How to hammer out a dent

Updated April 17, 2017

Just about everyone who drives or owns a vehicle has suffered a body dent somewhere on his car, SUV or truck. Dents can be simple and shallow, amounting to no more than a concave depression in the metal, or they can involve deep gouges, cuts and punctures. For the simple dent, a do-it-yourself repair person stands a good chance of making the repair himself, if he follows some basic steps and invests in a few specialised tools.

Park the vehicle in a well-lighted area, preferably outside. Mix a solution of dish washing soap in the bucket of water and sponge the dent area clean. Rinse with water and dry the area with a rag. You will need to get to the inside surface area of the dent, which might involve removing a door panel or reaching up under a bumper well, if you have not already done so. Place a straightedge steel ruler over the outside of the dent to gauge its depth.

Reach under the body panel and place your palm over the convex surface of the dent and shove hard. Many dents will pop back into place this way -- so use this technique first. If the dent does not move, select the smallest flathead body hammer with the shortest swinging reach that you have.

Select a dollie (the small handheld anvil) that has the best curvature profile of the outside of the dent. Hold the dollie against the dent (outside) and tap the hammer against the convex portion of the dent from the inside.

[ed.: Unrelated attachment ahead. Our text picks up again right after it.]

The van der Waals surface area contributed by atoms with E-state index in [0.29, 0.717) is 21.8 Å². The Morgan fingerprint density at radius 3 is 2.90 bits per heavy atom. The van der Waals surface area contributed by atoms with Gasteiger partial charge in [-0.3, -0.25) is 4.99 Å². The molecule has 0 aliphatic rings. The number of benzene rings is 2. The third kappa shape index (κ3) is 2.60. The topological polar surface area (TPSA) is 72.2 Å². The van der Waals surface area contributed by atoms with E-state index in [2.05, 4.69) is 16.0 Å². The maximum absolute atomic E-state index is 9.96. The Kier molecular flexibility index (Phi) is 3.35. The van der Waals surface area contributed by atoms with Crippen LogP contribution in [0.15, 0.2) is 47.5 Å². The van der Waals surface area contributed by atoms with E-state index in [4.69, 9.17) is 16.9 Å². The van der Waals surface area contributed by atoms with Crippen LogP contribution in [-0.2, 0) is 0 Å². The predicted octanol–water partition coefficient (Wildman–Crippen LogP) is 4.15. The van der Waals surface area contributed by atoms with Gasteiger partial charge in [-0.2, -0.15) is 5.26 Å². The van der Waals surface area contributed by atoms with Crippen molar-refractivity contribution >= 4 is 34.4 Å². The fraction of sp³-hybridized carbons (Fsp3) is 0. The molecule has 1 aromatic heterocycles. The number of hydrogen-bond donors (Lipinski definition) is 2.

Measure the depth of the dent with the straightedge ruler to see if you have made progress. If you have, continue tapping, using increased pressure with the hammer blows until the dent pops back fully into its normal profile. Switch to a larger diameter hammer head, if you notice any smaller dents appearing in the metal.

Measure the depth of the dent again with the straight edge. If you have a raised surface now (a reverse-dent), place the dollie on the underside of the panel and tap the outside surface of the raised section with the hammer. The dent should reverse direction and fall back into its normal profile. If an elevation still remains to the reverse-dent, heat the area with a propane torch until it just starts to glow, then remove the torch. The dent should contract after it cools, and fall back into its normal shape.


For dents that have cuts, gouges and stretched metal, pound them out with the dollie and hammer as a you would for a normal dent. Then use a body file to shave the outside surface of the metal down until it remains even. For severe damage, you might have to use body putty to fill in all the minute creases and tears in the metal, then file with the body file and various grits of sandpaper. Use a drill motor and drill bits to drill several small holes into a panel that you can not access from underneath. Use a body hook tool to pull the dent outward, then use body putty and a file to level the damaged area. Do not pound the dent with extreme force. Use multiple medium--pressure taps, applying as many blow as it takes to work the metal back into its original shape.

Things You'll Need

  • Dish washing soap
  • Bucket
  • Sponge
  • Rags
  • Steel ruler
  • Body hammers
  • Dollies
  • Propane torch
Cite this Article A tool to create a citation to reference this article Cite this Article

About the Author

Chris Stevenson has been writing since 1988. His automotive vocation has spanned more than 35 years and he authored the auto repair manual "Auto Repair Shams and Scams" in 1990. Stevenson holds a P.D.S Toyota certificate, ASE brake certification, Clean Air Act certification and a California smog license.